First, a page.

As a bonus, by sticking with the smaller offerings, you put yourself back in the running for the occasional bream that ends up in the brackish water at the same time.

In the brackish water you’ll find bass anywhere you’d expect to find a bream – overhanging or sunken timber, rock bars, deep rock walls, bridge and jetty pylons – find the structure and you’ll usually find a few co-operative bass.

Many North Coast rivers are quite deep and very tidal in the brackish sections, so careful jig selection is paramount. Most areas require around 1/8oz with 1/16oz fine when the tide slows before turning.


Many anglers consider flathead as strictly a Summer species and I guess it’s true to say flathead are generally more active when the water is warm. But there’s a surprising number of fish ready to take lures during the cooler months.

In fact, flathead numbers in Winter can be so great at times they’re a nuisance when chasing bass! One spot I regularly fish for bass has a bottom that is almost a carpet of lizards, with sessions producing 20 to 30 flathead not uncommon. Admittedly, most are quite small, with the average perhaps 500g or so, but a few larger fellows are often mixed in.

In the lower reaches of the river flathead seem more intent on lying up on shallow tidal flats, basking in the warm Winter sun. Find an area of ribbon weed, broken shell grit or rock in less than two metres of water and it’s a fair chance you’ll find a few flathead catching some rays there.

These possies are real gun high-tide propositions that may fire only for an hour or so until the tide ebbs again, so fish them quickly if you know several locations that are much the same.


Catching jewfish on soft plastics is something that has just started to take off in many areas. With the advent of more user-friendly jigheads and soft bodies, recent interest on fishing websites, plus feature articles in some of the national magazines, it’s little wonder the word is getting out.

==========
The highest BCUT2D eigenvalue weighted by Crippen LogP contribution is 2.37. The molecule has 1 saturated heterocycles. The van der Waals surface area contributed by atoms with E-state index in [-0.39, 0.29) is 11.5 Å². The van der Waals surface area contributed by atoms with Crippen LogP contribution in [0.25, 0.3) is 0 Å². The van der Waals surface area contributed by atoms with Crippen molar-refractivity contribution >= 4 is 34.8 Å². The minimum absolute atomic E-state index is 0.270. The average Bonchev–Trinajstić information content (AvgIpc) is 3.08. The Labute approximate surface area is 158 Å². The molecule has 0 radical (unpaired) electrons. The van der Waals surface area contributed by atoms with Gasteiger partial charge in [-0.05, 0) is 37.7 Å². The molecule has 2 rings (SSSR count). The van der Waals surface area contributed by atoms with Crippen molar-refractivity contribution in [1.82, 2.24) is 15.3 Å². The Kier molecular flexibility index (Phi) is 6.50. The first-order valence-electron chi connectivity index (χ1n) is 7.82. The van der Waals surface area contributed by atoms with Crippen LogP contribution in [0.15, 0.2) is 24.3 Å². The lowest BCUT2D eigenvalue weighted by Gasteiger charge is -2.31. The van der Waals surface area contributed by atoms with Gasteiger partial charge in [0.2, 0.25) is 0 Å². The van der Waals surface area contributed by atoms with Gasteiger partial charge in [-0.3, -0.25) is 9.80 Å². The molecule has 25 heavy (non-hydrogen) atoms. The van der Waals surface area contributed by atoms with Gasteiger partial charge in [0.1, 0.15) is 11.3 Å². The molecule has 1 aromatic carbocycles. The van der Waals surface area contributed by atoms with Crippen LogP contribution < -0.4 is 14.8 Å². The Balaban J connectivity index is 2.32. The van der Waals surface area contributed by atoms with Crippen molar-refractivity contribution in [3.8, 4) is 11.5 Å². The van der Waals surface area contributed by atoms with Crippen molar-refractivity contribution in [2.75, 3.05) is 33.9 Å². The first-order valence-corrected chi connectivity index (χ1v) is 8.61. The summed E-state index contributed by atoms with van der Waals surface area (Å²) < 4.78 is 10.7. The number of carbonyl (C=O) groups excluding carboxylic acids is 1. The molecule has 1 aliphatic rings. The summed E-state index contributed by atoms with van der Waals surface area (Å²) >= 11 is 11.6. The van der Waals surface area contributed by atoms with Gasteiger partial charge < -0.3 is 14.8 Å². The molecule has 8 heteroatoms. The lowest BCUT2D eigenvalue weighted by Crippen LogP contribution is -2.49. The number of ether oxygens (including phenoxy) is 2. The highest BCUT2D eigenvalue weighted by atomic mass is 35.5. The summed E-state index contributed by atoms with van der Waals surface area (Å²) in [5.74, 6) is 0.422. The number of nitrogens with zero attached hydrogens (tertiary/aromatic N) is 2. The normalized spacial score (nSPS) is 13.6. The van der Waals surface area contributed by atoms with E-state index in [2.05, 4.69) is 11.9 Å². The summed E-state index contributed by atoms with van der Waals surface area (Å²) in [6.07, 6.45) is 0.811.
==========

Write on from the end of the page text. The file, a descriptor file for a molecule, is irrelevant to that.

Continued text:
I must admit to being a jewfish addict, having spent half my life chasing these majestic fish. Like most jewfish anglers, I’ve spent plenty of hours in atrocious conditions throwing big baits and lures, hoping to snare one.

Most of my fishing was after the sun had set and, at best, I’d hook one every two trips, usually landing only one. Sure, occasionally you’d hit a purple patch and catch three or four but, more often than not, it was a struggle to find one co-operative fish.

But now the tables have finally turned and, with a good supply of softies, jig heads and a well set-up boat, my success has nearly tripled.

The keys to success for this style of fishing are a good local knowledge of the area you intend to fish, good judgment when deciding which weight jig to tie on and, certainly not least, a good feel for where the lure is in the water column and a feeling for the often subtle hits and bumps in general.

I’m still surprised at how softly a jewfish can pick up a lure. If you haven’t got a good feel for what’s going on at the other end, you’ll invariably miss plenty of fish. Sure, some mulloway absolutely slam the jigs and these ones you usually don’t miss too often, but the subtle ones can be tricky. I basically strike on suspicion, and more often then not a solid fish is at the other end.

Jewfish can reside virtually anywhere within an estuary system so you have to try to isolate where they’re more likely to hold up. Places to start looking are deep rock walls, bridge and jetty pylons and deep holes, even mid-way across the river.

You’re looking for places that are likely to hold baitfish. Find the bait and you stand a reasonable chance of finding a jewfish or two.